Despite record rice production, healthy public stock, and even the government controversially importing rice, rice prices in Bangladesh remain at their highest point ever, Md Roushon Jamal writes.
Recording its highest ever production of Boro (dry season) rice – 20.7 million tonnes – in 2021, Bangladesh’s government expected to rely on rice for food security throughout the COVID-19 pandemic.
However, rice prices are still at a historical peak in the country, even though global rice prices are falling. The trading price of rice in India, Pakistan, Vietnam, and Thailand is between $373 and $525 per tonne, while in Bangladesh, it’s between $480 and $660.
Low-income and disadvantaged quarters of the country are hit hardest by these rice prices. Historically, they start to fall with the commencement of harvest season, but the rice market has shown abnormal behaviour throughout two consecutive harvest seasons, offering no relief in Bangladesh.
Rice security has always been a big strategic issue for the densely populated South Asian country. With food security concerns escalating due to the outbreak of COVID-19 in March 2020, Prime Minister Sheikh Hasina called on the country to utilise every inch of cultivatable land to increase production.
Bangladesh is uniquely successful in the region as a very productive agricultural country despite having limited cultivatable land and enormous climate risks. Braving environmental and COVID-19 risks, rice farmers continued their efforts throughout the pandemic to supply sufficient rice, vegetables, egg, meat, and fish to 165 million stomachs.
But, despite their efforts, consumers are grappling with the soaring retail price of food items, particularly rice.
The rice price anarchy in Bangladesh comes down to the market, which has allowed big farmers and millers to speculatively build up large stocks of rice and paddy, and not done enough to prevent middlemen hiking prices amid the desperation of a pandemic.
This is because in Bangladesh, the government is predominantly influenced by the business community, who occupy a significant share of the parliament, so policy action against business power is difficult for the government. Still, decisive policy intervention is necessary to control the influence of middlemen in the rice market.
Still, as rice is a staple crop in Bangladesh, the government does attempt to implement policy and legal instruments to ensure a steady domestic supply. But to make consumers happy, the government sometimes applies risky and controversial mechanisms, which potentially deprive rice farmers of fair prices for their paddy.
In this case, importing rice was considered to an effective cure for the disease of high prices. The government has used this weapon to curb retail prices before and, each time, it was rice farmers who suffered.
To avoid any unexpected price spiral in the domestic rice market, the government imported 1.35 million tonnes of rice in the 2020-21 financial year at a reduced import tariff, but even this failed to control retail prices.
Ultimately, this approach failed because it did not address the deeper problem. Rice traders are creating market distortion but have been allowed to operate uninterrupted for years.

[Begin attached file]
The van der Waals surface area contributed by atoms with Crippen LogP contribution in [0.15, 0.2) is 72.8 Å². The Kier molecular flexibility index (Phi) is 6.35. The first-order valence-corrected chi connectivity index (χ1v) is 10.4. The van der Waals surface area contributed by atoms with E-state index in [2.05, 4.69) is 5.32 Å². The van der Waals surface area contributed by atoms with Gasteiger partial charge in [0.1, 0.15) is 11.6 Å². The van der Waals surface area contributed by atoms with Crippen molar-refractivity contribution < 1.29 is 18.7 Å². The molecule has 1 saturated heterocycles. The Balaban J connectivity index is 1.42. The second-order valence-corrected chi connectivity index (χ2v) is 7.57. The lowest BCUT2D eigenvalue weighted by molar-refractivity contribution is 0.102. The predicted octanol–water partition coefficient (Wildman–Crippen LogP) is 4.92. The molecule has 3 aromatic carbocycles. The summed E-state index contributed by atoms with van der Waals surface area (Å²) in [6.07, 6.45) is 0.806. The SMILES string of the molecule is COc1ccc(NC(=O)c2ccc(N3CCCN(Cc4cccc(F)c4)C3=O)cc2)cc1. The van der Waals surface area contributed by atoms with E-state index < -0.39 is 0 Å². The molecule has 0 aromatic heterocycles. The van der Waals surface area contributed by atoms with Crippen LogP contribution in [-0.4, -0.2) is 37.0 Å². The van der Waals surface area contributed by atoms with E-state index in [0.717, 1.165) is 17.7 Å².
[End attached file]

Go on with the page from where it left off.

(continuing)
In the face of the pandemic, the government did try many policy instruments to ensure rice affordability.
With that policy support, community participation, and subsidies, 13 million rice farmers produced huge harvests of Boro rice in the rice seasons of 2020 and 2021.
It was hoped that two consecutive bumper harvests of Boro rice would pacify rice security concerns in the face of these issues, and a very good domestic supply of rice created optimism for a resilient rice market in Bangladesh. But, unfortunately, ‘market forces’ had other ideas.
On top of its issues procuring rice from millers, the government faces a daunting task coordinating policy to balance rice availability, affordability, and prices. In the meantime, the Ministry of Food approved the import of a further 1.7 million tonnes of rice, but the deeper questions remain: How can they reduce the retail price of rice without this? And what will save rice farmers and consumers from this apparent pricing chaos?
The government cannot expect long-suffering rice farmers to continue on these terms forever, and the climate will not always be as favourable for harvest in the last two seasons.
At the moment, economists, policymakers, and the government haven’t turned a domestic rice surplus into a falling domestic market price. The key agencies – Trading Corporation of Bangladesh, Department of Agricultural Marketing, Directorate General of Food, and the public administration – seem unable to address this.
Given the disrupted value chain, a global economic downturn, and rising hunger due to the pandemic, the government must make rational, empathetic, and cooperative decisions to overcome the country’s prevailing food security crisis. Farmers, millers, traders, and policymakers need to be brought together under one framework to ensure rice security and price justice, both for the rest of the COVID-19 pandemic and the years to come.
This article is part of Policy Forum’s In Focus: Developing Asia section, which brings you analysis from experts on the policy challenges facing its least developed members.